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Will the terms complex and imaginary ever be replaced? At least within beginning classes?

I imagine it is more of a kind of hazing into the "mathemitician's club" to allow the terms to confuse students (the implication is that if terminology is too much of a problem for a student, then the student is just not "good" at math.) But would it not be better to use such terms as "irregular numbers" instead of "imaginary numbers", and "complete field" instead of "complex field"? The original terms are only convention after all (albeit a very established one.)

I remember when first learning about $\sqrt{-1}$ and musing about what it really is. Now that I am more experienced I know it is just a concept within a consistent system of rules. Why label it as complex along with the connotations of the term, or as imaginary insinuating the non-existence of it. Of course it exists--even if only as a concept or a "completion". It exists just as much as any "real" number exists. It just has a different place in the field, the field that includes $\sqrt{-1}$.

My suggested replacements may step on other established terms that I do not use regularly. Does anyone have any other suggestions? At least for the beginning students?

Maybe the question can be answered by voting. My suggestion can still use $\mathbb{C}$ for the field, and $i=\sqrt{-1}$, which are some of the reasons I like it. Can we have other suggestions?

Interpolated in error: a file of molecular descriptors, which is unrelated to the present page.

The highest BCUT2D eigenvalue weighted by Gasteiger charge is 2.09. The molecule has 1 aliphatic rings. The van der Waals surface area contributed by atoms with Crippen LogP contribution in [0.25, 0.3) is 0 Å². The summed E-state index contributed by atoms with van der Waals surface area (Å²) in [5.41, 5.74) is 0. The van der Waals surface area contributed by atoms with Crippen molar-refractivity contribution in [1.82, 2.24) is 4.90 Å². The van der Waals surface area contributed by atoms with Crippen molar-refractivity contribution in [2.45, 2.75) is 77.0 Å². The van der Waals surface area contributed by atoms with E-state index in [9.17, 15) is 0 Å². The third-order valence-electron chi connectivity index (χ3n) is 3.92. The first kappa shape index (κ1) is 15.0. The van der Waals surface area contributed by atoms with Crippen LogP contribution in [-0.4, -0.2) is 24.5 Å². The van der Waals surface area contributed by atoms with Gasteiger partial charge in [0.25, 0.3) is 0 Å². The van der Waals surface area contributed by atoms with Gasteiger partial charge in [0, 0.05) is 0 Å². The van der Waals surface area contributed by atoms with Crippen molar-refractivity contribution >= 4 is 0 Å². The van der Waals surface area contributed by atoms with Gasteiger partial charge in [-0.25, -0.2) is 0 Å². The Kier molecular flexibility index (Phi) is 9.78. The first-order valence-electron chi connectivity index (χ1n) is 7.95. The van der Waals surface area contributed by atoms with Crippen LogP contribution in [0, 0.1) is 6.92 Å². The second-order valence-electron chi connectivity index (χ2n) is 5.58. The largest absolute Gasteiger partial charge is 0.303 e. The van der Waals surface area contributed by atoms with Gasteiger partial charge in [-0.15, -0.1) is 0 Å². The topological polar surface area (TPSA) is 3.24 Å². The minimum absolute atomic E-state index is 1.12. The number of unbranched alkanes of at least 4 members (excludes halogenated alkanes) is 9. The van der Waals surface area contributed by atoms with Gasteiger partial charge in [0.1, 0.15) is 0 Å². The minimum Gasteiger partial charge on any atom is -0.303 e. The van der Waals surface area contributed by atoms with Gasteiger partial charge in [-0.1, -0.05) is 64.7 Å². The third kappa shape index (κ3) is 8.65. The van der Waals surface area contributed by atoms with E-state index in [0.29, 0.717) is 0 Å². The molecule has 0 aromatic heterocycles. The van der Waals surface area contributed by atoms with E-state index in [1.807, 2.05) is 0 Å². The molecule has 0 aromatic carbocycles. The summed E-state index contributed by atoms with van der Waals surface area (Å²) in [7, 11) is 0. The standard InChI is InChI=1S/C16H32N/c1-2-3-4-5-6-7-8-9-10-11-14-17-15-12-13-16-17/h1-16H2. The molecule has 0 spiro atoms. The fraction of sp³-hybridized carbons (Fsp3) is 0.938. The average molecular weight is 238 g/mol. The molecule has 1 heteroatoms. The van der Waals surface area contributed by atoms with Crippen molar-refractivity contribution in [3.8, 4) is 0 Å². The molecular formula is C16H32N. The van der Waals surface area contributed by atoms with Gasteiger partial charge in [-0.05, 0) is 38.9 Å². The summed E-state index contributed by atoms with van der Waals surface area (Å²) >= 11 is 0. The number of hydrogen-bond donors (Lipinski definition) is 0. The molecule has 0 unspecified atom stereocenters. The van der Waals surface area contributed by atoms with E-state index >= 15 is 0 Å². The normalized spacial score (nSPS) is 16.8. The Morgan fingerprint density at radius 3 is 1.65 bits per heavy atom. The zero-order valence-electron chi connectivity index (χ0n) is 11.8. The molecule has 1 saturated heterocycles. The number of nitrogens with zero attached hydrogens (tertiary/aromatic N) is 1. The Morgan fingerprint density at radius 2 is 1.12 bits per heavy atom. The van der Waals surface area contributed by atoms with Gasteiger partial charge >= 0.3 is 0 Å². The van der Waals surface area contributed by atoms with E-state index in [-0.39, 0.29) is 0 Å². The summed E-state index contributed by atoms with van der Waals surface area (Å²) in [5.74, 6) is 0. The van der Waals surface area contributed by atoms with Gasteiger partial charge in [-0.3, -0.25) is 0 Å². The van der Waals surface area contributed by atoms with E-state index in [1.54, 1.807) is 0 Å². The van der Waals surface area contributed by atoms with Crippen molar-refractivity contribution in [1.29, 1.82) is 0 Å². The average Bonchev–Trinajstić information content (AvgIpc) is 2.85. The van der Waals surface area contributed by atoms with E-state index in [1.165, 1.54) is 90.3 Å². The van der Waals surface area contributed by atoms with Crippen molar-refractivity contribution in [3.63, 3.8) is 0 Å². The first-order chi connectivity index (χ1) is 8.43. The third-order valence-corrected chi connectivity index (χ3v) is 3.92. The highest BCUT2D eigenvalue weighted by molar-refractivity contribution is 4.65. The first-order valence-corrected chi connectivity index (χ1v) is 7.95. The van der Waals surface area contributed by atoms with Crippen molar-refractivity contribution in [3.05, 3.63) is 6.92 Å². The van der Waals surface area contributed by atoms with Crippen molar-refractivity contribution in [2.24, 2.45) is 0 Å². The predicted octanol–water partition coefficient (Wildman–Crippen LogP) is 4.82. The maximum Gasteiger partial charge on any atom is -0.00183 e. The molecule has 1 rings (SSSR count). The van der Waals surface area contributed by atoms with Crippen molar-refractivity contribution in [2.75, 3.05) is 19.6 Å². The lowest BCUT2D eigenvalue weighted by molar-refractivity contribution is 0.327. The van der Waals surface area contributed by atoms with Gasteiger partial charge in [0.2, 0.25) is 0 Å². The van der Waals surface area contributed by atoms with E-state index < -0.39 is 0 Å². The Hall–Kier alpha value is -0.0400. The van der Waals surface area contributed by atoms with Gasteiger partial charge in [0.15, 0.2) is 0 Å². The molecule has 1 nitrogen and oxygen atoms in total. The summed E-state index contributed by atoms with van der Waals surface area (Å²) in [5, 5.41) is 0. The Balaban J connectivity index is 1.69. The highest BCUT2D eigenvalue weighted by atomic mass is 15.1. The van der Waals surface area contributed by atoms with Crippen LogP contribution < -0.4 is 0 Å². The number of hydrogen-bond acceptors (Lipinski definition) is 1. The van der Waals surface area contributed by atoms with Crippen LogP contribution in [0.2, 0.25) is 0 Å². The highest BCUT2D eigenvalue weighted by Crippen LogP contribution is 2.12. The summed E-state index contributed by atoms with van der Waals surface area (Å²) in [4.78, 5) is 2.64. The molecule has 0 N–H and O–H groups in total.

(I originally thought this would be a community wiki, where is that option?)

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A "complete field"? So that when they learn about completeness, they will think only $\mathbb{C}$ is complete? –  Nameless Dec 28 '12 at 19:32
    
@Nameless Which is why I mentioned maybe terminology gets stepped on. But maybe that will be a good way to start considering what completeness means? –  adam W Dec 28 '12 at 19:36
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I don't agree. If the name "complex" were to be replaced by something, I would prefer that to be "elementary algebraically closed field" or something along these lines –  Nameless Dec 28 '12 at 19:38
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I'd prefer Peter, which also - to my knowledge - doesn't overlap with any other mathematical concept. –  gnometorule Dec 28 '12 at 19:55
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@Nameless: You've focused so much on avoiding connotation that you've forgotten the purpose of communication is to communicate. Nobody would ever say "every elementary algebraically closed field polynomial of degree $n$ has exactly $n$ elementary algebraically closed field roots, counting multiplicity"; it's just too much work. –  Hurkyl Dec 28 '12 at 20:30
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4 Answers

up vote 2 down vote accepted

Gauss tried and failed to get people to say "lateral part" instead of "imaginary part". I think we're lucky that use of "complex number" instead of "imaginary number" is as widespread as it is.

Changing terminology is a major struggle; not only is there's a lot of inertia to continue establish terminology, but there will be active opposition from people who opine that imaginary numbers are imaginary whereas real numbers are real.